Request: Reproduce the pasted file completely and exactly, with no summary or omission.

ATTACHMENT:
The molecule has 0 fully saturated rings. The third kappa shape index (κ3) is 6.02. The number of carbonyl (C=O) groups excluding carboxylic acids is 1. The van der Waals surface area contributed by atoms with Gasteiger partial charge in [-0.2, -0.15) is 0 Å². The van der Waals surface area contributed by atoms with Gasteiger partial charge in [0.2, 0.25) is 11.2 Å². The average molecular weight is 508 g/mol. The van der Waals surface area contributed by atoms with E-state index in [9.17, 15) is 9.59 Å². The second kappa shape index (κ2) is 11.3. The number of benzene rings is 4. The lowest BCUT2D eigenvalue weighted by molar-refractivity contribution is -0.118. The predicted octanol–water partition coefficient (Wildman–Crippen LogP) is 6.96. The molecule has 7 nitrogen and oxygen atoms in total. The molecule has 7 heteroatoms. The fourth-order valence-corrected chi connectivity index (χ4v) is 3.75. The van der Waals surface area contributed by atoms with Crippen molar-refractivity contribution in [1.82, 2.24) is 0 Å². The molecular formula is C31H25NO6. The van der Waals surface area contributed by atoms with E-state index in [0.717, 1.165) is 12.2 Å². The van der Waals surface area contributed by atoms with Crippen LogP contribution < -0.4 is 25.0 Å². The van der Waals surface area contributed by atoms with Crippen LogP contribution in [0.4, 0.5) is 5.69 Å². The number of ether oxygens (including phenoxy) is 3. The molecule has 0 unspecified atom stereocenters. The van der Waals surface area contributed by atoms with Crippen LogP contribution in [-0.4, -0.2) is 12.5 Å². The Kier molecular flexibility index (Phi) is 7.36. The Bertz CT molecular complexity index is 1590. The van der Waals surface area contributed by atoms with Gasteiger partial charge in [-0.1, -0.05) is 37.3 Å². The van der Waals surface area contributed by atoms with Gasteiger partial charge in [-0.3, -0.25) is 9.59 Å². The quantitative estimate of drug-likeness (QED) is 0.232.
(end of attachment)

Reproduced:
The molecule has 0 fully saturated rings. The third kappa shape index (κ3) is 6.02. The number of carbonyl (C=O) groups excluding carboxylic acids is 1. The van der Waals surface area contributed by atoms with Gasteiger partial charge in [-0.2, -0.15) is 0 Å². The van der Waals surface area contributed by atoms with Gasteiger partial charge in [0.2, 0.25) is 11.2 Å². The average molecular weight is 508 g/mol. The van der Waals surface area contributed by atoms with E-state index in [9.17, 15) is 9.59 Å². The second kappa shape index (κ2) is 11.3. The number of benzene rings is 4. The lowest BCUT2D eigenvalue weighted by molar-refractivity contribution is -0.118. The predicted octanol–water partition coefficient (Wildman–Crippen LogP) is 6.96. The molecule has 7 nitrogen and oxygen atoms in total. The molecule has 7 heteroatoms. The fourth-order valence-corrected chi connectivity index (χ4v) is 3.75. The van der Waals surface area contributed by atoms with Crippen molar-refractivity contribution in [1.82, 2.24) is 0 Å². The molecular formula is C31H25NO6. The van der Waals surface area contributed by atoms with E-state index in [0.717, 1.165) is 12.2 Å². The van der Waals surface area contributed by atoms with Crippen LogP contribution < -0.4 is 25.0 Å². The van der Waals surface area contributed by atoms with Crippen LogP contribution in [0.4, 0.5) is 5.69 Å². The number of ether oxygens (including phenoxy) is 3. The molecule has 0 unspecified atom stereocenters. The van der Waals surface area contributed by atoms with Crippen LogP contribution in [-0.4, -0.2) is 12.5 Å². The Kier molecular flexibility index (Phi) is 7.36. The Bertz CT molecular complexity index is 1590. The van der Waals surface area contributed by atoms with Gasteiger partial charge in [-0.1, -0.05) is 37.3 Å². The van der Waals surface area contributed by atoms with Gasteiger partial charge in [-0.3, -0.25) is 9.59 Å². The quantitative estimate of drug-likeness (QED) is 0.232.